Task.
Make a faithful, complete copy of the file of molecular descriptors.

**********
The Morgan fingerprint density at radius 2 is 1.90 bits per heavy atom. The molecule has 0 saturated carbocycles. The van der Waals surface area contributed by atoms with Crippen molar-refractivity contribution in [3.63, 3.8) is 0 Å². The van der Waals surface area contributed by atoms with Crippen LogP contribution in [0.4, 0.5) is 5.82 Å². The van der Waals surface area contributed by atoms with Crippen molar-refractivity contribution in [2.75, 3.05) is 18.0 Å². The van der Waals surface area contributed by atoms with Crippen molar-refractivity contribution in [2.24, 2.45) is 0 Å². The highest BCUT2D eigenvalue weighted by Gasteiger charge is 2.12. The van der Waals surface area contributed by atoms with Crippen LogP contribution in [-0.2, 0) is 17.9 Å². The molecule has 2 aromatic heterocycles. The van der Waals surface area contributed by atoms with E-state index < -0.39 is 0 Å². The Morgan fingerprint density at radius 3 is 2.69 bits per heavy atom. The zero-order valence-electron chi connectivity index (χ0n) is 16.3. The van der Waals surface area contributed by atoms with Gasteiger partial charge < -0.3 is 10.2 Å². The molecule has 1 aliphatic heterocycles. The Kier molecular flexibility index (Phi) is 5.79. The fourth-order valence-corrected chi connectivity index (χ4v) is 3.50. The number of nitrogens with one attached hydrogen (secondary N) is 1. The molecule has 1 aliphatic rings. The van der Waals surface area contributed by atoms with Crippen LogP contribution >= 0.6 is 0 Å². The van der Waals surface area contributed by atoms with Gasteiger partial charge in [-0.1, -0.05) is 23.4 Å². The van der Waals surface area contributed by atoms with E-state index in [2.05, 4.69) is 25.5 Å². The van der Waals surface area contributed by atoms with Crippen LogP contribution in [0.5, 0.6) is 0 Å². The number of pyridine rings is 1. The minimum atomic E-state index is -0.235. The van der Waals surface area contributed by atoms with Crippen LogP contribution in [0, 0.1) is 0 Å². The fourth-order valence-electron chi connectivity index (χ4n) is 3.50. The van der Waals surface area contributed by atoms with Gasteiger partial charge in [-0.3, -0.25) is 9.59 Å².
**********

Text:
The Morgan fingerprint density at radius 2 is 1.90 bits per heavy atom. The molecule has 0 saturated carbocycles. The van der Waals surface area contributed by atoms with Crippen molar-refractivity contribution in [3.63, 3.8) is 0 Å². The van der Waals surface area contributed by atoms with Crippen LogP contribution in [0.4, 0.5) is 5.82 Å². The van der Waals surface area contributed by atoms with Crippen molar-refractivity contribution in [2.75, 3.05) is 18.0 Å². The van der Waals surface area contributed by atoms with Crippen molar-refractivity contribution in [2.24, 2.45) is 0 Å². The highest BCUT2D eigenvalue weighted by Gasteiger charge is 2.12. The van der Waals surface area contributed by atoms with Crippen LogP contribution in [-0.2, 0) is 17.9 Å². The molecule has 2 aromatic heterocycles. The van der Waals surface area contributed by atoms with E-state index < -0.39 is 0 Å². The Morgan fingerprint density at radius 3 is 2.69 bits per heavy atom. The zero-order valence-electron chi connectivity index (χ0n) is 16.3. The van der Waals surface area contributed by atoms with Gasteiger partial charge < -0.3 is 10.2 Å². The molecule has 1 aliphatic heterocycles. The Kier molecular flexibility index (Phi) is 5.79. The fourth-order valence-corrected chi connectivity index (χ4v) is 3.50. The number of nitrogens with one attached hydrogen (secondary N) is 1. The molecule has 1 aliphatic rings. The van der Waals surface area contributed by atoms with Crippen LogP contribution >= 0.6 is 0 Å². The van der Waals surface area contributed by atoms with Gasteiger partial charge in [-0.1, -0.05) is 23.4 Å². The van der Waals surface area contributed by atoms with E-state index in [2.05, 4.69) is 25.5 Å². The van der Waals surface area contributed by atoms with Crippen LogP contribution in [0.5, 0.6) is 0 Å². The number of pyridine rings is 1. The minimum atomic E-state index is -0.235. The van der Waals surface area contributed by atoms with Crippen LogP contribution in [0, 0.1) is 0 Å². The fourth-order valence-electron chi connectivity index (χ4n) is 3.50. The van der Waals surface area contributed by atoms with Gasteiger partial charge in [-0.3, -0.25) is 9.59 Å².